There are a myriad methods to treat ingrowing toenails. Some very helpful ones are presented here.
Treatment of ingrowing toenails is a potential legal ‘minefield’, especially with wedge resection.
Keep in mind the following:
Full and detailed discussion with the patient about the procedure used and its risks is recommended.
Avoid adrenaline with the local anaesthetic—use plain lidocaine or bupivacaine.
Avoid prolonged use of a tourniquet and do not forget to remove a rubber band if used.
Avoid tight circumferential dressings.
Be careful with diabetics and those with peripheral vascular diseases.
Avoid excessive use of phenol for nail bed cautery.
Give clear post-operative instructions.
It is best to treat when the infection settles.
It is important to fashion the toenails so that the corners project beyond the skin (Fig. 8.8). Then each day, after a shower or bath, use the pads of both thumbs to pull the nail folds as indicated.1
Stretch nail folds with thumb daily
This simple technique involves the application of strong adhesive tape such as Elastoplast® or Leukosilk® 12.5 mm to retract the skin off the ingrowing nail. At first use the thumb pads, despite the discomfort, to retract the skin. The tape is then passed around the plantar surface to anchor the tape in loops around the proximal aspect of the toe (Fig. 8.9). The application of Friar’s Balsam to the distal ‘achor’ gives a better grip. This process is repeated 2 to 4 times weekly until the problem settles.2
The spiral tape method for the ingrowing toenail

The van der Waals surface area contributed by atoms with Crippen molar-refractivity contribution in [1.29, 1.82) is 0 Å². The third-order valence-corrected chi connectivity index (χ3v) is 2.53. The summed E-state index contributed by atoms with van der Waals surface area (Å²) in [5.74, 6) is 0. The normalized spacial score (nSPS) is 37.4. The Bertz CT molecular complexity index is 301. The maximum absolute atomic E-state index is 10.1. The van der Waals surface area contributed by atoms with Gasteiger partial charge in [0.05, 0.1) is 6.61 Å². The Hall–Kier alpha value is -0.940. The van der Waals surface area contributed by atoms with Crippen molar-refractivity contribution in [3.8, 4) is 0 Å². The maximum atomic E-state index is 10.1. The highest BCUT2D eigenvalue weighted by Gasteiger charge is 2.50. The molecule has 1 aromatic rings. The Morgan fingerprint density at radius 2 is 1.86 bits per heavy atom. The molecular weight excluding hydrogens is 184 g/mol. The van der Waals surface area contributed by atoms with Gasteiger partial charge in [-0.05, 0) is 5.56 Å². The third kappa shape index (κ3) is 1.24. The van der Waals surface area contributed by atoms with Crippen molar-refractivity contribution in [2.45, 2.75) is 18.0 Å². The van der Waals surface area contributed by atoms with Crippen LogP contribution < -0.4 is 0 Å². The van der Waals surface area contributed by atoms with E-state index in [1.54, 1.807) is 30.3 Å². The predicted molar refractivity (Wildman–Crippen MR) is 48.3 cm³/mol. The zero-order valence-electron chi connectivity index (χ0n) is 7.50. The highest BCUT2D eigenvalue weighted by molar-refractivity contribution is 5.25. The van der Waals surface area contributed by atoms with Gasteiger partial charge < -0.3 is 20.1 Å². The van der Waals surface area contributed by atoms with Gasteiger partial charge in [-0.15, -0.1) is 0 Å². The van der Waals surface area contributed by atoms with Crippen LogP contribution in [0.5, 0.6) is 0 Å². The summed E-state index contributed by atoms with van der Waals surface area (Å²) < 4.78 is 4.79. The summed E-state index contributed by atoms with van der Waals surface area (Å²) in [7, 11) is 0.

An interesting method for the prevention and treatment of ingrowing toenails is to thin out a central strip of the nail plate. This is usually performed with the blade of a stitch remover or a no. 15 scalpel blade.
The central strip is about 5 mm wide and is thinned out on a regular basis (Fig. 8.10).
Illustrating strip of nail plate to thin out
Excision of ellipse of skin
Figure 8.11 shows the toe in extremis. The procedure transposes the skinfold away from the nail. The skin heals, the nail grows normally and the toe retains its normal anatomy.
An elliptical excision is made after a digital block (Fig. 8.12a). The width of the excision depends on the amount of movement of the skinfold required to fully expose the nail edge.
The skinfold is forced off the nail (Fig. 8.12b). Any blunt instrument can be used for this purpose. The wound closure holds the fold in its new position.
Any granulation tissue and debris should be removed with a curette. The toe heals well, and there are usually no recurrences of ingrowing.
Excision of ellipse of skin
If the nail is severely ingrown, causing granulation tissue or infection of the skin or both, a most effective method is to use electrocautery to remove a large wedge of skin and granulation tissue so that the ingrown nail stands free of skin (Fig. 8.13).
Electrocautery to wedge of tissue
This is performed under digital block. The toe heals surprisingly quickly and well (with minimal pain). The long-term result is excellent, because the nail that is not cut in this procedure can grow (and be trimmed) free of flesh.